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Tips on How to Use Wreck/Grapple Anchors
Locating a Structure
To ensure a successful fishing trip, there's a few things I like to consider once I locate a wreck or structure. Before dropping anchor, I
prefer to circle the area slowly and take notes each time I see a piece of the wreck or structure. After a couple of passes, I get
an idea of how the wreck or structure lies and its overall size. I also watch the sonar for signs of fish. Sometimes clues on the fish-
finder can help determine the types of fish present on the wreck or structure. Are there schools of marks at mid-depth or high in the
Choosing the season to fish a given wreck or structure is important. A more efficient way to think of this is to develop a plan of
possible wrecks or structures to target on any given day. Some wrecks or structures are hot only during cold weather while
other wrecks or structures produce better results during the warmer-summer months. I like to have a plan which entails
fishing 3 or 4 wrecks or pieces of structure in a morning, each in a slightly different environment. Another plan is to mix a brief
drop on a wreck or structure with other types of fishing during the day. A mixed bag is always welcomed in my house.
Before the trip, I always try to obtain good-quality fresh and/or live bait. Tautogs require hard crabs or clams as a
primary choice of bait. Clam is the basic Sea Bass bait.
Most often, I drift the boat over the wreck, watching the plotter as a drift pattern emerges. I don't like to extend my drift more
than about 75 feet after the structure disappears from the fish-finder. This allows you to cover all of the wreck or structure and
pinpoint better areas. This method allows for a more diverse catch as the various species of fish may inhabit different zones of the
wreck or structure.
I deploy a grappling hook or more commonly known as a wreck anchor, which is intended to hinge onto the wreck or structure.
The wreck anchor (grappling hook) is designed with a specific shape that is most often connected to a light chain and a very small
diameter of rope.
Another anchoring technique is through use of a wreck anchor made of hot rolled steel. To ensure a strong hold, move your
boat up current from the wreck or reef, drop the anchor and as the boat drifts, the anchor will be forced to drag along the bottom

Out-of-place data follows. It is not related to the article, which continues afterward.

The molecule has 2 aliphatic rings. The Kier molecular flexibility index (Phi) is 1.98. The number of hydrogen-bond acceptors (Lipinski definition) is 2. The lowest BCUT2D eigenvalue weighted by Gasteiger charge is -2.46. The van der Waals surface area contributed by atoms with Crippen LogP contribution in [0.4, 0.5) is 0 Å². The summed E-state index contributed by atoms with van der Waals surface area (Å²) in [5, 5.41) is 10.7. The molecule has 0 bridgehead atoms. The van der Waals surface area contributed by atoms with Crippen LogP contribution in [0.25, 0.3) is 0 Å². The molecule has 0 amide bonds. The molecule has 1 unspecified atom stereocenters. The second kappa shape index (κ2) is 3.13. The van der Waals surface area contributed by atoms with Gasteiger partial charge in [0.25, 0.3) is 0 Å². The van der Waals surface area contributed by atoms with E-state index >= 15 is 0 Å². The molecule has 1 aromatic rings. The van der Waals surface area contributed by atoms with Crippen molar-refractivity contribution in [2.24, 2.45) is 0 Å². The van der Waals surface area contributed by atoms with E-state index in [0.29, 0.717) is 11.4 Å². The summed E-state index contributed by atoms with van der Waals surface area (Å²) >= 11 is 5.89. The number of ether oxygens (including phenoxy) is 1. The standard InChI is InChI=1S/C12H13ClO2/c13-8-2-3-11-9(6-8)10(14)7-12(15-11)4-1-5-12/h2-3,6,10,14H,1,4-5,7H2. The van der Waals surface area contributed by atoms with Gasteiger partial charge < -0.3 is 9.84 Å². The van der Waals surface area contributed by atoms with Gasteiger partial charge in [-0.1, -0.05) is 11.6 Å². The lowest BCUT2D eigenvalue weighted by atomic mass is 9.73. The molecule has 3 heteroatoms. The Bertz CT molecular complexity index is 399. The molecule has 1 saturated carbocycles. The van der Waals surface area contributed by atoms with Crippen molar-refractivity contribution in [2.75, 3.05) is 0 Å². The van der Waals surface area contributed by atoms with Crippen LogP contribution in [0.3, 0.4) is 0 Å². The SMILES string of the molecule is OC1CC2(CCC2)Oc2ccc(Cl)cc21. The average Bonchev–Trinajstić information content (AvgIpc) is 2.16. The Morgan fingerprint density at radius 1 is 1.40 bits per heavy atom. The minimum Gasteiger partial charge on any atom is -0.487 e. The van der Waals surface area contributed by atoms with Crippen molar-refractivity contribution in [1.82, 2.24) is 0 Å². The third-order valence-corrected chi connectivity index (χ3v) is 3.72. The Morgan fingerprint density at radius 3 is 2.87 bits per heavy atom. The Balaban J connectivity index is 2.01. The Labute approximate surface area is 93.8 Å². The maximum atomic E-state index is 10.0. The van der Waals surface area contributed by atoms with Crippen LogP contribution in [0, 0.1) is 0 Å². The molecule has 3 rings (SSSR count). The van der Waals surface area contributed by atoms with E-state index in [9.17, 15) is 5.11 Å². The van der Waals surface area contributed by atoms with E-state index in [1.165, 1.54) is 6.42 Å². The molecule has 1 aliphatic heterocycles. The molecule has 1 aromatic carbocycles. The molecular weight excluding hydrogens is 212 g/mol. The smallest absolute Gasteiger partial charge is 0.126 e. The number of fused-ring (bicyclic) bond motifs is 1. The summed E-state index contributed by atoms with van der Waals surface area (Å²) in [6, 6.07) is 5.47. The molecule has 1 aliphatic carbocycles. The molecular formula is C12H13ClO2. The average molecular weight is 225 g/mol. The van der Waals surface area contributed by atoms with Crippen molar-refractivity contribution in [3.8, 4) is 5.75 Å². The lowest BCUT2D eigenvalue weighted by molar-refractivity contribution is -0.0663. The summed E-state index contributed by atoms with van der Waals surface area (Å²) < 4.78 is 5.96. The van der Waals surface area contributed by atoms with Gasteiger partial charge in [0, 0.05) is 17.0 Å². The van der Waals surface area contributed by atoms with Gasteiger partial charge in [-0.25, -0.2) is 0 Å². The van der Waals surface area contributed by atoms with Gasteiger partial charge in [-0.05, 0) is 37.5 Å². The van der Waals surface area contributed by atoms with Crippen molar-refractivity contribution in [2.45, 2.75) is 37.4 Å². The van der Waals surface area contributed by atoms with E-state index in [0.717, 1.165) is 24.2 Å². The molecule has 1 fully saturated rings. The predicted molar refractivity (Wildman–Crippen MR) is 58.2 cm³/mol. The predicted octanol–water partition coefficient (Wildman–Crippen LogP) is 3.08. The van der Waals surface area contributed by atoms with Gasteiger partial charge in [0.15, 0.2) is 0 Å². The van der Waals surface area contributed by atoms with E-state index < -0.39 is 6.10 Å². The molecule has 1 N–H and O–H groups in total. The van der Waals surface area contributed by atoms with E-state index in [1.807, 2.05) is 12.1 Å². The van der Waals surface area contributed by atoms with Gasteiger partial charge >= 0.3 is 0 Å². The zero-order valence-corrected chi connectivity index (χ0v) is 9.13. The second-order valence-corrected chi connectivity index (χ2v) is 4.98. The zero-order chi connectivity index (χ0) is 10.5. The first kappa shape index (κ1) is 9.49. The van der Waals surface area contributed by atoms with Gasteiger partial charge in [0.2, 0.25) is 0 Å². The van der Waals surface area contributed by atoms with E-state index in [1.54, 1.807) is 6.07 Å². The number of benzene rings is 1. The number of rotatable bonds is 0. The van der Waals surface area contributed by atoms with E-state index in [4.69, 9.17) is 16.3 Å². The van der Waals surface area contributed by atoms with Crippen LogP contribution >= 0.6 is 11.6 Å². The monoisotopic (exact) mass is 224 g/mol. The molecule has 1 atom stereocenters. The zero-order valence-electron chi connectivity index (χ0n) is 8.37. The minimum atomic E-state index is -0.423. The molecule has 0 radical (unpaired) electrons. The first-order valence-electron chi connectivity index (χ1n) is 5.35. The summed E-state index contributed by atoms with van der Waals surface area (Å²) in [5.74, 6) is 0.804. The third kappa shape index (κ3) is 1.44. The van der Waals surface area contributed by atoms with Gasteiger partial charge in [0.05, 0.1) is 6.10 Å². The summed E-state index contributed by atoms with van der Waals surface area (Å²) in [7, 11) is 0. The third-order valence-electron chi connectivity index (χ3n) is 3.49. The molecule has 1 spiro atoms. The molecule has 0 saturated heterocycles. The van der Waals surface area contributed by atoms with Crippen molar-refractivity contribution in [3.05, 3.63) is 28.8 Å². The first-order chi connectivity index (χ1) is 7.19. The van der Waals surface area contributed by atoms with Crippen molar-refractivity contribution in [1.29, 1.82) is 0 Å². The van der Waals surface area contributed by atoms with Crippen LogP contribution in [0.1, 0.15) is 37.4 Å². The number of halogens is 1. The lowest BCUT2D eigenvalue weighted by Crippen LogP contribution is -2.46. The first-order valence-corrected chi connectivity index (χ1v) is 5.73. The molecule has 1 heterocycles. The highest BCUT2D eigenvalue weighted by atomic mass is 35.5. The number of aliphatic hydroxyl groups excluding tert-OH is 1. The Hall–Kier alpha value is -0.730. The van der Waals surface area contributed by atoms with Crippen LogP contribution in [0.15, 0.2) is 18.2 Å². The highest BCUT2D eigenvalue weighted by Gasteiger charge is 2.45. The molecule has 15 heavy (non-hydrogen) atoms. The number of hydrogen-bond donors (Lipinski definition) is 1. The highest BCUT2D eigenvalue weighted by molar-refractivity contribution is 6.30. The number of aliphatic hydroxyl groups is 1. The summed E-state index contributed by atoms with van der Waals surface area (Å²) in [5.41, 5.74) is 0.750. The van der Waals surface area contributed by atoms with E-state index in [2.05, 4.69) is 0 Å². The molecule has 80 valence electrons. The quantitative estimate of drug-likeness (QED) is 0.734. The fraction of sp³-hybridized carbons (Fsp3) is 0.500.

until the wreck anchor hooks onto the structure. The anchor rope shortens so the boat is directly over the wreck or reef. You
can then tie the rope off to a bow cleat. A minimal amount of anchor rope is in the water when this technique is used. When finished
fishing, forcefully pull on the anchor rope, which causes the wreck anchor to bend, freeing the anchor from the structure. The anchor
can later be bent into its original shape and used again.
October and November are prime times for Tautog. These stocky, powerful fish are caught along the Atlantic coast on hard
structures such as wrecks, artificial reefs, rock piles, and boulders at the bases of lighthouses. Tog maneuver through the cracks and
crevices of these structures and use their thick, rubbery lips to pull off blue mussels from the structure. Their large teeth crack open
the shell allowing the Tog to consume the meat and discard the bits of shell. Tog also use their mouths to crack open crab, shrimp,
clams and even lobster.
The key to catching Tautog is anchoring directly over the structure, which will enable you to drop your bait straight down
into the twisted, tangled, jumbled structure where Tog dwell. It's imperative to fish in the structure. Bait presented on the open
bottom, even if only a few feet from structure, will be ignored.
If you plan to pursue rock- and wreck hugging inshore fish, such as Tautog (blackfish), Fluke, Sea bass and Scup, you’ll
need to know a few things about anchoring over structure.
- Precision anchoring takes skill and experience but it pays big dividends, as being just a few feet off the part of the wreck,
reef or rock pile where the fish are. Holding your position can make all the difference between scoring dinner and
coming home empty-handed. The best bottom fishermen will set and reset the hook several times until their boat is
directly over the precise spot they want to fish. They don’t settle for “close enough.” Fortunately, there are a few simple
tricks you can use to work a piece of structure effectively without having to re-anchor.
---Don't make a "wreck" out of your next trip
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